Grimaldi said, “When Bruce Ward [organizer of the project] contacted us over a year ago [asking] if we wanted to participate, I said absolutely. I said that we have got just the right guy for him in John Schank … I thought that it would be a great opportunity to recognize his accomplishments and at the same time do something that is unique for the country in getting the Christmas tree to D.C. We jumped at the opportunity.”

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Bruce Ward serves as president of Choose Outdoors, the non-profit group that organizes the 2015 effort to procure the tree. His organization has done the same thrice before. Ward said that as of mid October, Choose Outdoors has raised about half a million dollars in private-sector support for the transporting tree and celebrating it along the way. He reckons that corporate sponsors will defray about 90 percent of the total expense. Ward mentioned that Major Marine Tours, Alaska Railroad Corporation, Kenaitze Indian Tribe and Alaska SeaLife Center had supported the effort in Seward. He also said the protective crate for the tree would have banners on it for people to sign.

Ward said, “We were looking for an initiative like the Capitol Christmas Tree, as a way to sort of unify all of us who love the great outdoors … our public lands, especially our National Forests …This is a great way to tell that story … There is no Republican or Democrat side to this. This is something that brings everyone together.”

Mona Spargo, spokesperson for Chugach National Forest, wrote in mid October that details of the itinerary remained incomplete. Thus far, the tree has stops scheduled in Seward, Moose Pass, Anchorage, Seattle, Missoula, Spokane, Bozeman, Rapid City, La Vista, Nebraska, South Bend, and finally, Chillicothe, Ohio. From there, Jon Schank will deliver the special tree from the Chugach National Forest in Alaska, to Joint Base Andrews in Washington, D.C. Last year’s tree came from the Chippewa National Forest in Minnesota.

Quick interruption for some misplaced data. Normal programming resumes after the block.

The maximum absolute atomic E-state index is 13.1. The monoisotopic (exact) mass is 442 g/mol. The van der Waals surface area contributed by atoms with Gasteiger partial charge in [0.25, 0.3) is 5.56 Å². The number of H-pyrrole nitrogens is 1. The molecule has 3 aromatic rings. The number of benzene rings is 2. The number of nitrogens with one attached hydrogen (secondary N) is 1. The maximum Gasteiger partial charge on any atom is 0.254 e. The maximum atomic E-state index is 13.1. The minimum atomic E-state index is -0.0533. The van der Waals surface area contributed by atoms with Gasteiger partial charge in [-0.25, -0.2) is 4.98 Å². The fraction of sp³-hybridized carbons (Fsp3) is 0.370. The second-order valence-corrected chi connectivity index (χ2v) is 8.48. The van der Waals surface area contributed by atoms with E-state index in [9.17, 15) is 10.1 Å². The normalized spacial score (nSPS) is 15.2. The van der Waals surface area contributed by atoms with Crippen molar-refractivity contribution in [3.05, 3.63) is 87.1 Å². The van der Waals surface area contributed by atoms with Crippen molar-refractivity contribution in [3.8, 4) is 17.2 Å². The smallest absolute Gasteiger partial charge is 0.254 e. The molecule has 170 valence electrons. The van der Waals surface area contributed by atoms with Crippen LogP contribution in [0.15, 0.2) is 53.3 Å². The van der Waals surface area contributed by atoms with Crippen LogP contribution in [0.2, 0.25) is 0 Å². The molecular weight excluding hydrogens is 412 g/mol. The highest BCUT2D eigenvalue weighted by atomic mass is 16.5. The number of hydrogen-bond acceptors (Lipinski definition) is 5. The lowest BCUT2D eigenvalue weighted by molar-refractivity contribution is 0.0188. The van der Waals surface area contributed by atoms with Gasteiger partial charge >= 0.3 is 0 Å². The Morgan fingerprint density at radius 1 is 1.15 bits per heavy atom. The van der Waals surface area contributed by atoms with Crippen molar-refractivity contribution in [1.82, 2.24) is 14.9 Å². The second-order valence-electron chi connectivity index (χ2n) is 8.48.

US Air Force personnel will unwrap the tree and deliver it to the west lawn of the US Capitol where a crane will erect it on November 20. The tree will come alive with light on December 3. This large, outdoor tree, distinct from the several indoor trees at the White House, became an established American tradition in 1963.

US Capitol Christmas Tree held aloft by two cranes while crew prepares cradle on trailer. Photo by R. Smeriglio

US Capitol Christmas Tree held aloft by two cranes while crew prepares cradle on trailer. Photo by R. Smeriglio

 

US Capitol Christmas Tree strapped onto custom cradle on donated trailer headed for Seward on October 27. Photo by R. Smeriglio
US Capitol Christmas Tree strapped onto a custom cradle on donated trailer headed for Seward on October 27. Photo by R. Smeriglio